Collective learning

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This week’s topic in the Change11 MOOC — collective learning — captures my attention because it taps into a long-running conversation I’ve been having (primarily with my colleagues) about re-imagining the practice of learning & development and knowledge management. And along with that: teaching in higher education. It’s timely also because I’ll be talking about some of these same themes at the Oct. 11 meeting of KM Chicago.

Allison Littlejohn’s position paper on collective learning very clearly articulates the dynamics at play, and the questions we (as practitioners and researchers both) need to answer. To summarize Littlejohn:

  • Knowledge is becoming increasingly openly available for problem solving and learning. But we don’t have a good understanding of the ‘binding force’ that connects people while they are learning and building knowledge. (I would suggest that binding force is “practice” – in the sense of a common work practice or discipline).
  • The view of what constitutes learning is broadening – based in part on the way individuals interact in groups, networks and with technology and explicit artifacts. But we don’t have a clear picture of how knowledge workers learn and how collective learning can improve learning and development in the workplace. (This is where KM and learning practitioners need to collaborate).
  • New knowledge practices connecting people and knowledge are emerging. But exactly what new “practices, literacies and mindsets” do individuals need to best learn in this new environment? This is not a trivial question. Each year, we push very intelligent, experienced business professionals into just this kind of scenario in the Master’s Program in Learning & Organizational Change (MSLOC). Learning how to learn in this connected environment is challenging even for adept learners.
  • We increasingly rely on networked technologies, but we don’t fully understand how these networked technologies support collective learning. (Again – a great space for KM and learning practitioners to collaborate).

Littlejohn proposes a set of behaviors that learners use to make sense of collective knowledge in this new connected, open environment: connecting, consuming, creating and contributing. It’s a system of behaviors that both uses the network of knowledge resources and can refresh it as well.

I’m really interested in diving a bit deeper into her research (that led to this framework). It tracks well with the observed behaviors we see in some of our technology-supported graduate courses. But more than that – what I find compelling is how her definition of “collective learning” establishes an interesting perspective on the learning landscape, and one that KM, learning and higher ed practitioners can each contribute insight and expertise.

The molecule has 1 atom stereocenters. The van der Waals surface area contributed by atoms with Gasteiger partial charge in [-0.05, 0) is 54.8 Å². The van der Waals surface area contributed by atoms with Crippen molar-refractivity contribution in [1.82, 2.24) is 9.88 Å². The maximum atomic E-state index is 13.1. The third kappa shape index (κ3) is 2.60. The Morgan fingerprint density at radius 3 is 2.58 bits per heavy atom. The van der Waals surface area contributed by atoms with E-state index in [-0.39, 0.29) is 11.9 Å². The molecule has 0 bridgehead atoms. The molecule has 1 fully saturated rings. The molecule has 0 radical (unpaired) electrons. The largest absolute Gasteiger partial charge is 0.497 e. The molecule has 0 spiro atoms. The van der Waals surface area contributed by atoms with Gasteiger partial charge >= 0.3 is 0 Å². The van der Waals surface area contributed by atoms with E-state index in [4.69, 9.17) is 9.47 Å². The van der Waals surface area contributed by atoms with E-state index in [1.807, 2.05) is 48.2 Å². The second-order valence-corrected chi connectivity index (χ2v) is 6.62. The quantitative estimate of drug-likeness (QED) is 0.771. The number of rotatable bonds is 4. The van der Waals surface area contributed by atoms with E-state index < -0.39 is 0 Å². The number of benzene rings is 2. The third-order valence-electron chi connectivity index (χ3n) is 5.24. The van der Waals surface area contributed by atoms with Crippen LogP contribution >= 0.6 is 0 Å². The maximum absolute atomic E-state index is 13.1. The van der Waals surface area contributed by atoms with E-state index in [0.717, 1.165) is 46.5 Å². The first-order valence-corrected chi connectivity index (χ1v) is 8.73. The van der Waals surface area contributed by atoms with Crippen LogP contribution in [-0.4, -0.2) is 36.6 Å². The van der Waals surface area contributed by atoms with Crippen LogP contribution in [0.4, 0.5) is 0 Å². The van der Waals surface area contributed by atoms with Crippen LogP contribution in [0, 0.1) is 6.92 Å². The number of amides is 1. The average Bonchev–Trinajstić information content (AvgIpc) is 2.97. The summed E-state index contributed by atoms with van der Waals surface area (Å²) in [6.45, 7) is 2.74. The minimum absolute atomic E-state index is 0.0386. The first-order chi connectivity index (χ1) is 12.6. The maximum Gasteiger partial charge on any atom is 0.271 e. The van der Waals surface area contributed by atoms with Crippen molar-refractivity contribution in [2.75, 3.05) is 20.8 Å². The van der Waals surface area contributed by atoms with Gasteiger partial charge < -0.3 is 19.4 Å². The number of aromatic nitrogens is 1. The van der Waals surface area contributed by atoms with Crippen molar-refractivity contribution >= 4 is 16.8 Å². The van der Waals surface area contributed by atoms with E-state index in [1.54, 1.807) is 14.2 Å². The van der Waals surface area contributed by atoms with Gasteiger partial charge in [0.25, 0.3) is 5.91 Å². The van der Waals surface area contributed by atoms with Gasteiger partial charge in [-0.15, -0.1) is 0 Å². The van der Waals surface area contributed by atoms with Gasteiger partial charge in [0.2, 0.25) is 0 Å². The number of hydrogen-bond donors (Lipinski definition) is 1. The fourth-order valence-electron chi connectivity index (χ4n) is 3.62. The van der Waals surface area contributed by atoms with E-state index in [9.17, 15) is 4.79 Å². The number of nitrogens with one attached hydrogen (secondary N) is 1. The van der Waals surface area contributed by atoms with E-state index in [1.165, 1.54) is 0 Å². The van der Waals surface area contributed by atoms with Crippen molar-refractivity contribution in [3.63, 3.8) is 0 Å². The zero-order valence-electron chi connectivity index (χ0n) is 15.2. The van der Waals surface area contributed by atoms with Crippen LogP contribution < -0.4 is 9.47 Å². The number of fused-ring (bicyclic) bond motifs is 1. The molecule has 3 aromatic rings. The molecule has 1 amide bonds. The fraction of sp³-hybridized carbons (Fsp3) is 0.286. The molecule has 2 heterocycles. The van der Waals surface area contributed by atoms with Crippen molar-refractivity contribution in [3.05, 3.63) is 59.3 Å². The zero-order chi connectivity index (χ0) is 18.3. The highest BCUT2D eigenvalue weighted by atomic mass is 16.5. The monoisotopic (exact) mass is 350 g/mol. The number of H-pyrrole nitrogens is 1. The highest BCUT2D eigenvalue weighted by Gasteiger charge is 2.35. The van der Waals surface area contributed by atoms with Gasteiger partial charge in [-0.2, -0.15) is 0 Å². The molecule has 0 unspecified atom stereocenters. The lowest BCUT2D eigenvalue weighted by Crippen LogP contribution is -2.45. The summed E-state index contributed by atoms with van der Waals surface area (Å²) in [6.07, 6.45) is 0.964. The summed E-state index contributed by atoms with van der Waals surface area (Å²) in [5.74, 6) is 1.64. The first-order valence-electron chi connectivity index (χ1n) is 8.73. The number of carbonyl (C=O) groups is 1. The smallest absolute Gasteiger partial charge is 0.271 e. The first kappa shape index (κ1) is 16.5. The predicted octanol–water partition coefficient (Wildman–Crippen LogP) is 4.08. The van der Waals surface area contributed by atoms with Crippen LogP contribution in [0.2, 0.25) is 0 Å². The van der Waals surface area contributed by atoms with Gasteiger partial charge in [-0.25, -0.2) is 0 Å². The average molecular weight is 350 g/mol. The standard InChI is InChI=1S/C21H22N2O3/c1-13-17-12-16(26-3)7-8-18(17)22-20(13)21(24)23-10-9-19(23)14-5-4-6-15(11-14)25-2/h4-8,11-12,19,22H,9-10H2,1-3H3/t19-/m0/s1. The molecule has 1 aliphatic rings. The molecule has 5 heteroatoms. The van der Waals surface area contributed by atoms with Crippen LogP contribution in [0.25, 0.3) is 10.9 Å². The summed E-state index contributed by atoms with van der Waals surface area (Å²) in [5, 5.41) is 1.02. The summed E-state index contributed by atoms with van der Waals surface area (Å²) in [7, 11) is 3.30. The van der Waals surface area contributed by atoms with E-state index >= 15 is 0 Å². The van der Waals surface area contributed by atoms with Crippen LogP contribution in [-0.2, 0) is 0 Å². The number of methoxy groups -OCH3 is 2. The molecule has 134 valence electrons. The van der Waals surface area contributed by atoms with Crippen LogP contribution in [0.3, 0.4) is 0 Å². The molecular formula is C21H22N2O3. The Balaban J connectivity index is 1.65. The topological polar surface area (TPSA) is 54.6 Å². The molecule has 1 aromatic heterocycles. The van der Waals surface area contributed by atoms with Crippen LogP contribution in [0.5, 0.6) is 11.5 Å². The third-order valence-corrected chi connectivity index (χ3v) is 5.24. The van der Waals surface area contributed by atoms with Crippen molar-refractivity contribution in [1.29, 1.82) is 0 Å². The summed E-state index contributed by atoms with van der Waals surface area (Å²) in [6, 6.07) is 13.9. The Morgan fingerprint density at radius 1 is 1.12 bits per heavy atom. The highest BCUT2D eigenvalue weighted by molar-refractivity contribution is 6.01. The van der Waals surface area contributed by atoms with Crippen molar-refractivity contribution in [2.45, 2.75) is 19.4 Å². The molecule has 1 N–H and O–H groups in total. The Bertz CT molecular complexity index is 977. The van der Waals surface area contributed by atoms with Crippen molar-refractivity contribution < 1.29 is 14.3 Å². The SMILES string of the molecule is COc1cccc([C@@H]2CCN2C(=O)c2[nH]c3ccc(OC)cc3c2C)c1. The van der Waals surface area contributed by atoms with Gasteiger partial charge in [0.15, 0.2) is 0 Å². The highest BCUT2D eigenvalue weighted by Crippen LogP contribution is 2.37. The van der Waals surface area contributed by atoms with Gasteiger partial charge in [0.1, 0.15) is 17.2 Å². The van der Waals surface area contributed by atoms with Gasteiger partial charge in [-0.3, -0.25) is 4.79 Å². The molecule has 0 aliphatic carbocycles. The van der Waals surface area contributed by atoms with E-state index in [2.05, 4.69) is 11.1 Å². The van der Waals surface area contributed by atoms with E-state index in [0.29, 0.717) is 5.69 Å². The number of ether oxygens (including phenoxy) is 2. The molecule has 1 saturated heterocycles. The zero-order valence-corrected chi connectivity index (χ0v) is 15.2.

4 thoughts on “Collective learning

  1. I wrote a rather lengthy response, but I forgot to put my name when I hit the post button. So, it was erased. Since it saves, I’m going to reconstruct my comments over on my blog.

    What I want to say though is thank you, because you gave me one of the missing peices for Collective Learning.


  2. Hi Jeff

    Thanks for your interest in our research.

    A summary of our ideas on charting is at

    Here is a discussion on charting

    We’ve published the following:

    Littlejohn, A., Margaryan, A. and Milligan, C (2009) Charting Collective Knowledge: Supporting Self-regulated Learning in the Workplace, Proceedings of the 9th IEEE International Conference on Advanced Learning Technologies (ICALT 2009) July 15-17, 2009, Riga, Latvia

    Margaryan, A., Milligan, C., Littlejohn, A., Hendrix, D. and Graeb-Koenneker, S. (2009) Self regulated learning and knowledge sharing in the workplace, Proceedings of Organisational Learning, Knowledge and Capabilities Conference, April 2009, Amsterdam, Netherlands

    Margaryan, A., Milligan, C., & Littlejohn, A. (2009). Self-regulated learning and knowledge sharing in the workplace: Differences and similarities between experts and novices. In Proceedings of the 2009 Researching Work and Learning (RWL) Conference, Roskilde, Denmark.

    Another (more in-depth) paper will shortly be published in the Journal of Workplace Learning: Littlejohn< A., Milligan, C. and Margaryan, A. (2011) Charting Collective Knowledge: Supporting Self-regulated Learning in the Workplace, Journal of Workplace Leaning

    i'd be interested to know if /how these ideas fit with your work

    All the best



    1. Thanks Alison. Will be diving into this and keeping an eye open for the piece in Journal of Workplace Learning. And now that I have your blog on my radar, will keep you posted!



  3. I want to thank Allison for the links to the papers, and to Jeff for his comments. I finally realized that I’m not in the intended audience for the work published by Professor Littlejohn and her colleagues. Now I can go back to it with fresh eyes, and stop trying to figure out what lies under it.


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